In November 2020, Jiangsu Football Club clutched the China Super League trophy for the first time, having beaten eight-time champion Guangzhou Evergrande. Today, with a new season about to start, it is out of business: Pressure on embattled retailer Suning Appliance Group Co. forced the conglomerate to reconsider its investment in the team. China’s soccer bubble is rapidly deflating.

Encouraged by President Xi Jinping’s love of the game, his stated desire to build a sporting superpower and soccer master plans, companies and wealthy backers poured cash into China’s clubs, training and more. Stunts like Xi’s 2015 visit to English club Manchester City — including a selfie with star striker Sergio Aguero — prompted them to gloss over the rickety financials of a business that even in established European leagues tends to burn more cash than it generates. The political benefits, at least, were clear.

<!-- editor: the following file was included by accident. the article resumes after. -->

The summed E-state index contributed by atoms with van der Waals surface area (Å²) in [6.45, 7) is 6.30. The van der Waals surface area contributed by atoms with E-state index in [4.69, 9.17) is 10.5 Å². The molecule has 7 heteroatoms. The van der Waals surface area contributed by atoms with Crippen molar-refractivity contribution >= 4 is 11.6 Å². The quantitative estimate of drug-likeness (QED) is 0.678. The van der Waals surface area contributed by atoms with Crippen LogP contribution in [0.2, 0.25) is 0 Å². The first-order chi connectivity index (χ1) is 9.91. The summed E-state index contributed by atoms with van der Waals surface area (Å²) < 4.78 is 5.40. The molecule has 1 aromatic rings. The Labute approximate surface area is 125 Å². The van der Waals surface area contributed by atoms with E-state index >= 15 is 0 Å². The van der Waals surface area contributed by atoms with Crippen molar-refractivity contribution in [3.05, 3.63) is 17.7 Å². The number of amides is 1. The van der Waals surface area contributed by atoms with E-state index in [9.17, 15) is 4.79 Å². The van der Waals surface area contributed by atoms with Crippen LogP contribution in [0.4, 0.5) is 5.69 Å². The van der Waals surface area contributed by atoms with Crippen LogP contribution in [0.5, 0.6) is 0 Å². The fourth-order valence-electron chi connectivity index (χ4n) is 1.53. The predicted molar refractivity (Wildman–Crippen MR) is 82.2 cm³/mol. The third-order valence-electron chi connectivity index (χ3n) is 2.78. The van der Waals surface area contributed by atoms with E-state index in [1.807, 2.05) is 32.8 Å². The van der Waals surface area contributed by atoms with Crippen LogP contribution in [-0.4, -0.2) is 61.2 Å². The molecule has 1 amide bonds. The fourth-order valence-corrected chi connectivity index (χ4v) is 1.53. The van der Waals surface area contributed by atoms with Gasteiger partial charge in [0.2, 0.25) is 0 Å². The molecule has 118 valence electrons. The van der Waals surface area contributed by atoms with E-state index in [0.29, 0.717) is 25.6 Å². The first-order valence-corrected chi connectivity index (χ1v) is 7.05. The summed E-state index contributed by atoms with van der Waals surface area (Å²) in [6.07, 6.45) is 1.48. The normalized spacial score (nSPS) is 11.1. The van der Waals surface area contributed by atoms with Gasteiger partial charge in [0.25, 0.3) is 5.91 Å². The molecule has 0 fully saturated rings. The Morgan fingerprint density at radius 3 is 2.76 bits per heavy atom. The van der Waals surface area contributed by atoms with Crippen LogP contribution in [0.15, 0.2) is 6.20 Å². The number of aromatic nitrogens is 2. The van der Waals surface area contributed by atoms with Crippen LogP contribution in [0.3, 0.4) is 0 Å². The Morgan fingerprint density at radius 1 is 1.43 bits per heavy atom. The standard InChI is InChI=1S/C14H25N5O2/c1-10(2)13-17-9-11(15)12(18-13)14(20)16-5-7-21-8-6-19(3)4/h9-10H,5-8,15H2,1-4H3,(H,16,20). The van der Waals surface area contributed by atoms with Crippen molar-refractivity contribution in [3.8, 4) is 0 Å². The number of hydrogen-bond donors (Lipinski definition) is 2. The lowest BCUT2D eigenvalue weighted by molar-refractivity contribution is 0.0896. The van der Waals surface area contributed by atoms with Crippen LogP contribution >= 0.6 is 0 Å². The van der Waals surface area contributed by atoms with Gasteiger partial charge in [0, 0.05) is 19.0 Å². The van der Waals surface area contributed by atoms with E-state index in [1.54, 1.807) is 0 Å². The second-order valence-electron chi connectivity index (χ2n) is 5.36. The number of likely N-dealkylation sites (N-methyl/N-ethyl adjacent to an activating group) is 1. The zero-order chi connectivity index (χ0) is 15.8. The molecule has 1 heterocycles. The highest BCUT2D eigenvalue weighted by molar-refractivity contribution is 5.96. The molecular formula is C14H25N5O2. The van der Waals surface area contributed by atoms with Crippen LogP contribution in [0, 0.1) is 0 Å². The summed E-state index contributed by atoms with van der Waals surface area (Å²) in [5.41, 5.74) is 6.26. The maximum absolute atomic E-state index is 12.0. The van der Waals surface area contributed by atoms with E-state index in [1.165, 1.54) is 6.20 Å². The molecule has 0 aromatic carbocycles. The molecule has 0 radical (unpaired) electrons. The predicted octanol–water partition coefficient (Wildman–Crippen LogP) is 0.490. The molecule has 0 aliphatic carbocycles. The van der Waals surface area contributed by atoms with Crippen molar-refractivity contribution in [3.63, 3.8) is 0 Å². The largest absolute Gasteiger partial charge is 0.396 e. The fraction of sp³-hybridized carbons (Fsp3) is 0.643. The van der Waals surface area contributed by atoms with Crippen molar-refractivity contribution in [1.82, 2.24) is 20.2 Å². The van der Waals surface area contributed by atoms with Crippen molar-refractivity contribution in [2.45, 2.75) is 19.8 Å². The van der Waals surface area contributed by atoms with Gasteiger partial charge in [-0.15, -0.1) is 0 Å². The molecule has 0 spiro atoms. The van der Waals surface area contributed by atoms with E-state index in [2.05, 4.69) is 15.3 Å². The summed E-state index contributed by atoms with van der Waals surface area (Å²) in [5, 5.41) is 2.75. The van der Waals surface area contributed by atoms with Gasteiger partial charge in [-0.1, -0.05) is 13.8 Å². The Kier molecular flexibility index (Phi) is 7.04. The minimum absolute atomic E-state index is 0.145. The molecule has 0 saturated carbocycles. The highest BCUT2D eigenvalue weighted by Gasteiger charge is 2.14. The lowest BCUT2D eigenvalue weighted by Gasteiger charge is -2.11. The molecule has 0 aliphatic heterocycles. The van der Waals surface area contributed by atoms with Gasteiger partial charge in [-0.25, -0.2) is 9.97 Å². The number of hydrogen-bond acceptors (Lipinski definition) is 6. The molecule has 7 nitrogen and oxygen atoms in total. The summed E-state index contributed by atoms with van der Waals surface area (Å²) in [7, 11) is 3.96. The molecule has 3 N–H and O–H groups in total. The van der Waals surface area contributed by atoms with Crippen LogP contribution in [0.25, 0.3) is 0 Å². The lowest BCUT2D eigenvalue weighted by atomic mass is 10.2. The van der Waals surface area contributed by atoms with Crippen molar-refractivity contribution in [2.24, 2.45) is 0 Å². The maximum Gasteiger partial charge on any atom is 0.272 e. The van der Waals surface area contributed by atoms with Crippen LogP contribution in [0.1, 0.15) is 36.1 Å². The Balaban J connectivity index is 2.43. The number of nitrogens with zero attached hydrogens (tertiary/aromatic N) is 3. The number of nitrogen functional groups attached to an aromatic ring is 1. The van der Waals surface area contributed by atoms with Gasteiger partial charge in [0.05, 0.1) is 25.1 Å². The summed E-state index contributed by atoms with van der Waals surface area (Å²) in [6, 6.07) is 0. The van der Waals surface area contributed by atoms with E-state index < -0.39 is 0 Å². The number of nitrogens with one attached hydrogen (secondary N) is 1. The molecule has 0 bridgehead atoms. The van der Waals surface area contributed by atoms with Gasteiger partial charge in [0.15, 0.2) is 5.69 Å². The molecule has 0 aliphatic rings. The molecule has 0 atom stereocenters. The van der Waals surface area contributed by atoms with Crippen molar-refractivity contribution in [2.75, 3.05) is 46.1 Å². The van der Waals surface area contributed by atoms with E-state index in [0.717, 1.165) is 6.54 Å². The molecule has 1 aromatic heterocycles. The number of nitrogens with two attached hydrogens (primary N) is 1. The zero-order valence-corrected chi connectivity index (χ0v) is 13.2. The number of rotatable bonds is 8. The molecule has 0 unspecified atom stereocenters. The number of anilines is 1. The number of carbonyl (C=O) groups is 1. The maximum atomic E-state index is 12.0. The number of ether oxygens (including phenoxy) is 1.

Businessmen went overseas with gusto, snapping up clubs from 2014 until official warnings over "irrational” behavior began to trickle down a few years later. Suning bought a majority stake in storied Italian side Inter Milan in 2016. (The club says Suning remains committed, but will seek strategic financial partners.) Meanwhile, Europe’s biggest names wooed China’s 1.4 billion potential fans.